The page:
California First next argues if Westfour is found to have been a general contractor under direct contract with the owner it is in an “irreconcilable contradiction that mandates judgment against it.” In particular, California First contends “[i]f appellant was a general contractor under separate contract with the owner and therefore excused from giving preliminary notice, appellant's mechanic's liens relate back only to when appellant's work began—almost two years after respondent's deed of trust was recorded—and respondent's construction loan deed of trust retains its recorded priority as a matter of law.” (See Civ.Code, § 3134 [mechanic's lien has priority over previously recorded deed of trust only if it relates to work of improvement commenced prior to recording of deed of trust].)
California First's argument ignores the trial court's finding Westfour's work was part of the same work of improvement commenced by Barnes prior to the recording of California First's deed of trust on July 17, 1984. This finding is supported by substantial evidence. California First's own witness admitted tenant improvements were part of the original project and that California First did not consider the project complete until the tenant improvement work was finished. Under these circumstances, the trial court properly concluded the tenant improvements performed by Westfour were part of the same work of improvement commenced by Barnes prior to the recording of California First's deed of trust. (See Civ.Code, § 3106 [defining “work of improvement” as “the entire structure or scheme of improvement as a whole”].) Accordingly, Westfour's mechanic's lien claims enjoy priority over California First's deed of trust. (Civ.Code, § 3134.)
The judgment is reversed, with costs to Westfour. Since the trial court has yet to determine the nature of the judgment to be entered against California First, this case is remanded to the trial court for further proceedings not inconsistent with this opinion.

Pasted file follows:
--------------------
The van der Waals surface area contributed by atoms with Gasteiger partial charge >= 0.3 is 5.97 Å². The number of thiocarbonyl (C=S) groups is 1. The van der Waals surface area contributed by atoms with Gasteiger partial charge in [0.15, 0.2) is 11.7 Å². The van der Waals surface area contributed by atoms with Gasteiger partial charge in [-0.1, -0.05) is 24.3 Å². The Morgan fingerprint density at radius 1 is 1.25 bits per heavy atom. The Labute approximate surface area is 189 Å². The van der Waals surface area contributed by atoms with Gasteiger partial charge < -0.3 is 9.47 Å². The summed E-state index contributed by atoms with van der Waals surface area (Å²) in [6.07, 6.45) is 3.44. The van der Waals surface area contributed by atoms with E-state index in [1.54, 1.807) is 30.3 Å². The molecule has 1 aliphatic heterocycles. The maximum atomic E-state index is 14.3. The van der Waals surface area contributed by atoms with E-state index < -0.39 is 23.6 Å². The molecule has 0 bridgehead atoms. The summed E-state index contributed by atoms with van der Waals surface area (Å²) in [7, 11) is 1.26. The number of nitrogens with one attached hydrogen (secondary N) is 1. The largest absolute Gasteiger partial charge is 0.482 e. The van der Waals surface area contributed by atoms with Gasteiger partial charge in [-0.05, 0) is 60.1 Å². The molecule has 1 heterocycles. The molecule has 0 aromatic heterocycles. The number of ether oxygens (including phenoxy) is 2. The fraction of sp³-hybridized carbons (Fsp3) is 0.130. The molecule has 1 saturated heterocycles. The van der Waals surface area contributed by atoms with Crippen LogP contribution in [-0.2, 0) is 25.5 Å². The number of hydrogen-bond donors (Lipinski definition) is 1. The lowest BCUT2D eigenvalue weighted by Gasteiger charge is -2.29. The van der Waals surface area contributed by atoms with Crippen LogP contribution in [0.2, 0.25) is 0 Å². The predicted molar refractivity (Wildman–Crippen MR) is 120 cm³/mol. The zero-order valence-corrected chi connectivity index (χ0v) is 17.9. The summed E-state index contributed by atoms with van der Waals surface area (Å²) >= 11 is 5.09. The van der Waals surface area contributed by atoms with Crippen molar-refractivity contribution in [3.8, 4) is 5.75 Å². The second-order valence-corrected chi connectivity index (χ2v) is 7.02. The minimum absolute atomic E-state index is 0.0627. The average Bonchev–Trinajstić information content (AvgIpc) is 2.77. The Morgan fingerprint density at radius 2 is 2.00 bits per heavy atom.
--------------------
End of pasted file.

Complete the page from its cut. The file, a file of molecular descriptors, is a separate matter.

1. California First cites Herschfelt v. Knowles–Raymond etc. Co. (1955) 130 Cal.App.2d 347, 352, 279 P.2d 104, for the proposition a plaintiff must “resort to information easily accessible” prior to filing a complaint. This statement is dictum. (4 Witkin, Cal.Procedure (3d ed. 1985) Pleading, § 434, p. 477.) It is also contrary to California Supreme Court authority. (Irving v. Carpentier (1886) 70 Cal. 23, 25–26, 11 P. 391.) Accordingly, we decline to follow it. (Auto Equity Sales, Inc. v. Superior Court (1962) 57 Cal.2d 450, 455, 20 Cal.Rptr. 321, 369 P.2d 937.)California First also relies on Scherer v. Mark (1976) 64 Cal.App.3d 834, 840–841, 135 Cal.Rptr. 90, for the proposition ignorance of a defendant's identity may not be feigned. In Scherer, the court found plaintiff's ignorance to be feigned because she did not discover any “new facts” relating to her cause of action against the fictitiously named defendant subsequent to filing her complaint. (Id. at p. 841, 135 Cal.Rptr. 90.) In this case, by contrast, Westfour discovered the existence of California First's deed of trust when it obtained a litigation guarantee subsequent to filing the complaint.
BENSON, Associate Justice.
KLINE, P.J., and PETERSON, J., concur.